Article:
This upcoming Sunday we celebrate the Solemnity of the Most Holy body and Blood of Christ (Corpus Christi). This celebrates our Catholic Faith that Christ is "really real" in the Eucharist, referring to his Real Presence under the appearances of the Consecrated Bread and Wine. In this Sunday’s bulletin I briefly write about this and the subject of transubstantiation.
What I am interested in exploring here is the question "what kind of Body of Christ do we receive in the Eucharist?" (I am assuming that when we speak of his Body, we usually mean also his Blood). It helps me to list the ways "the Body of Christ" are used in the New Testament and by the Catholic Church:
First, there is the body which the Son of God took in the womb of the Virgin Mary as Christ Jesus, who is fully human and fully God. This body was like ours in that it grew in maturity and thus was changeable, had an earthly life needing food and water, and was limited by time and space, as well as being mortal: capable of suffering and dying. Let’s call this Jesus’ "earthly body or flesh and blood."
Second, there is the Risen Body of Christ. On the future day of Resurrection our bodies will be like his: a body which is ours, yet which is radically transformed from this earthly life. The Risen Body of Jesus is the Body he has now and forever. It does not change in any way as a Risen Body. It does not have an earthly life needing food or water. It is not limited by time and space, nor is it mortal: there is no physical suffering in the Risen body, neither death. This Risen Body would not bleed.
It is important to remember that the risen Body of Christ (or ours) is not a resuscitated body; it’s not like Jesus died and then came back to an earthly life. A Risen Body is transformed into a reality that transcends this earthly reality of ours. So neither is the Resurrection just a "reassembling" of all the material of our body, even after it has turned to dust. It is, again, a different reality.
St. Paul describes it this way: "[Our body is first] sown [i.e., born] a natural body; it is raised a spiritual body. If there is a natural body, there is also a spiritual one." (1 Corinthians 15:44) But certainly Paul doesn’t mean that we will have no material body or only one of pure spirit (such as God is Spirit and not matter). No he says that we will be like Christ (verse 49) and of course Christ bodily rose from the dead. But the point is that this Risen Body is not like our natural and earthly bodies in certain ways. The commentary in the Revised New American Bible observes:
"[1 Corinthians 15:42-44 shows] "The principles of qualitative difference before and after death [15:36-38] and of diversity on different levels of creation [15;39-41] are now applied to the human body. Before [the Resurrection of the dead]: a body animated by a lower, natural life-principle (psyche) and endowed with the properties of natural existence (corruptibility, lack of glory, weakness). After [the Resurrection of the dead]: a body animated by a higher life-principle (pneuma; cf 1 Cor. 15:49) and endowed with other qualities (incorruptibility, glory, power, spirituality), which are properties of God himself."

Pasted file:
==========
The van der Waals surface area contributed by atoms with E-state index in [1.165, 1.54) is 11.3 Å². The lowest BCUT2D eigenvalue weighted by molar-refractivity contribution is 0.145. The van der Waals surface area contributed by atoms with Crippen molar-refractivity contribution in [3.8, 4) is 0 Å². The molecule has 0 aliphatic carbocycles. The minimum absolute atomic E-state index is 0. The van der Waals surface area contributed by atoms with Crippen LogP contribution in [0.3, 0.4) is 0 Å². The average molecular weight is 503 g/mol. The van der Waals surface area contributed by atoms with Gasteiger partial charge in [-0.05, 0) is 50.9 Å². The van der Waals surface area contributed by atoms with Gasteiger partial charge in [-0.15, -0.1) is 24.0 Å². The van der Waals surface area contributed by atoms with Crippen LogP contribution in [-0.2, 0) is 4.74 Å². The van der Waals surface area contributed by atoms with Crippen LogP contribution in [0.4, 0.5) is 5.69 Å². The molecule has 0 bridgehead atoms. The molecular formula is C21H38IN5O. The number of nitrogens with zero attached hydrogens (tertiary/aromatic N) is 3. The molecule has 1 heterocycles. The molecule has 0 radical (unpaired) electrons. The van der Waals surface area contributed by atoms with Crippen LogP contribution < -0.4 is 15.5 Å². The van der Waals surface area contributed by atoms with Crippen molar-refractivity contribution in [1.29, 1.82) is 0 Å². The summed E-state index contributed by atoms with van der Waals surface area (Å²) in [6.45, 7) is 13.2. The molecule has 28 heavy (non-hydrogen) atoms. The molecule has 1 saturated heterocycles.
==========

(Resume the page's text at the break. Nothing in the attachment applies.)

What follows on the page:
Now I have spent more time describing how a Risen Body differs from our natural body because we really don’t know in this life, and have no way of knowing scientifically, exactly what a Risen body is. It doesn’t belong to this world, but to "the life of the world to come." But also, it is the Risen Body of Christ that we receive in the Eucharist.
There is one final way that the term "Body of Christ" is used: we speak of the "Mystical" or "Ecclesial" Body of Christ, i.e. the Church united to the risen Christ. This refers to the union of the Risen Christ with the members of his Church, which is called his Mystical Body. The word "mystical" is used with a number of nuances: "it is called mystical body, because it is neither a purely physical nor a purely spiritual unity, but supernatural...The relation of the faithful with Christ is mystical, not physical." (See more here) It also refers to a union which is sacramental and involves the sacraments, also called "the mysteries":
"Spiritual progress tends toward ever more intimate union with Christ. This union is called "mystical" because it participates in the mystery of Christ through the sacraments - "the holy mysteries" - and, in him, in the mystery of the Holy Trinity. God calls us all to this intimate union with him, even if the special graces or extraordinary signs of this mystical life are granted only to some for the sake of manifesting the gratuitous gift given to all." (Catechism # 2014)
I don’t want to make this entry too long or who will read what I write? So I am going to comment more on these matters in the next several weeks; the subjects of the Risen Christ in the Eucharist and the Mystical Body of Christ are very inspiring to me, stimulating a number of ideas, and subjects I have spent a lot of time researching and thinking about. So you also come to know me better by what moves me.
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